The progress of the case against George Zimmerman was particularly contentious. Defense attorneys frequently complained of questionable tactics by the State in their preparation of the case. Their complaints were realized to be justified when it was revealed that the prosecutors’s office, headed by Angela Corey, had additional digital information that had been recovered from Trayvon Martin’s phone which they had not turned over. That information is known as Brady information, basically any information that might help the defense, and it is mandatory that the prosecutors disclose such information. The Defense team had explicitly requested the information from Mr. Martin’s phone, and had been informed that there wasn’t any more.
The reason that the information came to light was thanks to a whistleblower: Corey’s IT Director Ben Kruidbos. It came to the attention of Mr. Kruibdos that the information he had found, including numerous pictures and text messages, were not part of the packet that had been disclosed to the Defense. According to Mr. Kruibdos, he attempted to go through the proper channels within his office, including informing ASA Bernie de la Rionda, who handled prosecution case. Kruibdos was called to testify, and it became clear that Ms. Corey’s office deliberately withheld discovery information, was in violation of Brady, and did so to the detriment of the Defendant. The court indicated that sanctions could be possible after the trial. Mr. Kruibdos received notice that Ms. Corey had terminated him last week.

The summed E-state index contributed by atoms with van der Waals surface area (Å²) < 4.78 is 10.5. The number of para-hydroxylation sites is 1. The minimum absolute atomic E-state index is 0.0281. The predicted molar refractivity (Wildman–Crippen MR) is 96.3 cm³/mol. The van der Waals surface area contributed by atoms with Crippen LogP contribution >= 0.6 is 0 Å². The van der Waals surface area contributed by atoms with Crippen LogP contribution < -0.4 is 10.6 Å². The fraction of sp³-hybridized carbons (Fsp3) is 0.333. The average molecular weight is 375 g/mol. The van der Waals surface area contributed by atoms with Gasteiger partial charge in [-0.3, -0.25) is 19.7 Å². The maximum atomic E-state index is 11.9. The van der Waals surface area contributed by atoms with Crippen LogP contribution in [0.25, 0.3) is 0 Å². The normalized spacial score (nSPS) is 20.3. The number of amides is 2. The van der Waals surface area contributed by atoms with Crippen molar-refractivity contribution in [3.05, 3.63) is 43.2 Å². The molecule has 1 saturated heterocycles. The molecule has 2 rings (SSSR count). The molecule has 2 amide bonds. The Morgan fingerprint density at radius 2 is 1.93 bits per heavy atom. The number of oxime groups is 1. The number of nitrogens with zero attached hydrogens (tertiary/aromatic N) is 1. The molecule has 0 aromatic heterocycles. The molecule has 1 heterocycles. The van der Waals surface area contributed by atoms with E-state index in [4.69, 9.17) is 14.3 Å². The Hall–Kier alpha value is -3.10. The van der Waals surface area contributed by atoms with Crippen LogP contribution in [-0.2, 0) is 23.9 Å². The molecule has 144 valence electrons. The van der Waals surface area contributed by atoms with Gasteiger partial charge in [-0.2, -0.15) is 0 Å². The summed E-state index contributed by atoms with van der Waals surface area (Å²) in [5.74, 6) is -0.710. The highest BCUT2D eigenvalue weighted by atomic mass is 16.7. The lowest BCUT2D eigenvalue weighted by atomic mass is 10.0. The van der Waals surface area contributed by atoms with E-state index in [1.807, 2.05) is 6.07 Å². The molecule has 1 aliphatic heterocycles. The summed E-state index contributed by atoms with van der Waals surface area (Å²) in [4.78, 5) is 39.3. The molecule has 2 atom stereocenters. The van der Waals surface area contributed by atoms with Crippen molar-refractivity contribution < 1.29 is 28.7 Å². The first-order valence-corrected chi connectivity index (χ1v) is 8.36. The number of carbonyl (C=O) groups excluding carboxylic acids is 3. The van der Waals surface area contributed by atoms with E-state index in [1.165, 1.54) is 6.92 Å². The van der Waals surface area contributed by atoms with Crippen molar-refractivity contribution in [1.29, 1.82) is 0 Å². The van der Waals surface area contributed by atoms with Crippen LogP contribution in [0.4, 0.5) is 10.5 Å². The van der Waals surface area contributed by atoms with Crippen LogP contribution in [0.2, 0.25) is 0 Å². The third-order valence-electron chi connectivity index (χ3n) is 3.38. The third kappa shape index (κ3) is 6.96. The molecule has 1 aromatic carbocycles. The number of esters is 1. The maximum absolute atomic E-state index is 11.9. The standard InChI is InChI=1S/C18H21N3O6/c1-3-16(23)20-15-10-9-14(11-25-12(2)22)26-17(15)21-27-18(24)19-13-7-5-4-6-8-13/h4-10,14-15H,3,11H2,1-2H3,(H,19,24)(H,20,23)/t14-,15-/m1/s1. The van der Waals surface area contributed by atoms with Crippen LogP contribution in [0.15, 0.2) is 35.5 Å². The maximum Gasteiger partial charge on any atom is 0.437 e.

Mr. Kruibdos, who is not an attorney, felt ethically obligated to do something after he found out about the subterfuge. He was also afraid of his own liability for his role and his knowledge of the Brady material. He hired an attorney and his attorney turned the information over to Zimmerman’s defense team. Fortunately, the harm was revealed in time, and it did not prevent the Defense from successfully defending Mr. Zimmerman, who was exonerated this past weekend by the jury. Even if you disagree with the verdict, the Defense should not be prevented from putting on their case do to subversion by the prosecutor’s office. If the State has to violate someone’s rights to convict them, you have to question their motives.
This has looked like a political prosecution decision from the time the Governor brought in Ms. Corey to handle the case. Her statements since the trial have done nothing to dispel that concern. To summarize: 1. Angela Corey’s office withheld Brady material in a murder case, 2. One of her employees noticed the issue, and tried to go through channels to resolve it, 3. His complaints were ignored, and he felt legally obligated to disclose the information, 4. Angela Corey fired him, 5. The State lost the case, in spite of the subterfuge, 6. Now Corey’s office is going to get sued for wrongful termination by a whistleblower, and cost her taxpayers thousands of dollars. Of course, it’s not her money. It’s one more questionable, expensive decision by this elected official.
I will have more thoughts on Zimmerman being exonerated, but wanted to get this out since it was breaking today.